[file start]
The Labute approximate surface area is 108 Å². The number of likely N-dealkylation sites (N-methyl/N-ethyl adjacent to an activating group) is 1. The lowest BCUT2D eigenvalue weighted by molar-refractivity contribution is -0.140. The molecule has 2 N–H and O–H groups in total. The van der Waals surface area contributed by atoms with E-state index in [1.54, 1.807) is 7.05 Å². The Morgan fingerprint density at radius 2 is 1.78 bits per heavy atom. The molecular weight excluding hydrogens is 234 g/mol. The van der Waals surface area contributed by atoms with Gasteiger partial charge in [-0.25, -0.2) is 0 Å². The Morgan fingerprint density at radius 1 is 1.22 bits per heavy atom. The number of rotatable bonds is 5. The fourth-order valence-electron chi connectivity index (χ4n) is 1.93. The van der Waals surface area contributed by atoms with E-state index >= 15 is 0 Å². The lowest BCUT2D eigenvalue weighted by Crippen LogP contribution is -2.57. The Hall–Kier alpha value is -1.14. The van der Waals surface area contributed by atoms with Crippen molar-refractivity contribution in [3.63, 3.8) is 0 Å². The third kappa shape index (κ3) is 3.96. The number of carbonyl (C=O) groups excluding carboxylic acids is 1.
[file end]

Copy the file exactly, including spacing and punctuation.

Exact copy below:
The Labute approximate surface area is 108 Å². The number of likely N-dealkylation sites (N-methyl/N-ethyl adjacent to an activating group) is 1. The lowest BCUT2D eigenvalue weighted by molar-refractivity contribution is -0.140. The molecule has 2 N–H and O–H groups in total. The van der Waals surface area contributed by atoms with E-state index in [1.54, 1.807) is 7.05 Å². The Morgan fingerprint density at radius 2 is 1.78 bits per heavy atom. The molecular weight excluding hydrogens is 234 g/mol. The van der Waals surface area contributed by atoms with Gasteiger partial charge in [-0.25, -0.2) is 0 Å². The Morgan fingerprint density at radius 1 is 1.22 bits per heavy atom. The number of rotatable bonds is 5. The fourth-order valence-electron chi connectivity index (χ4n) is 1.93. The van der Waals surface area contributed by atoms with E-state index >= 15 is 0 Å². The lowest BCUT2D eigenvalue weighted by Crippen LogP contribution is -2.57. The Hall–Kier alpha value is -1.14. The van der Waals surface area contributed by atoms with Crippen molar-refractivity contribution in [3.63, 3.8) is 0 Å². The third kappa shape index (κ3) is 3.96. The number of carbonyl (C=O) groups excluding carboxylic acids is 1.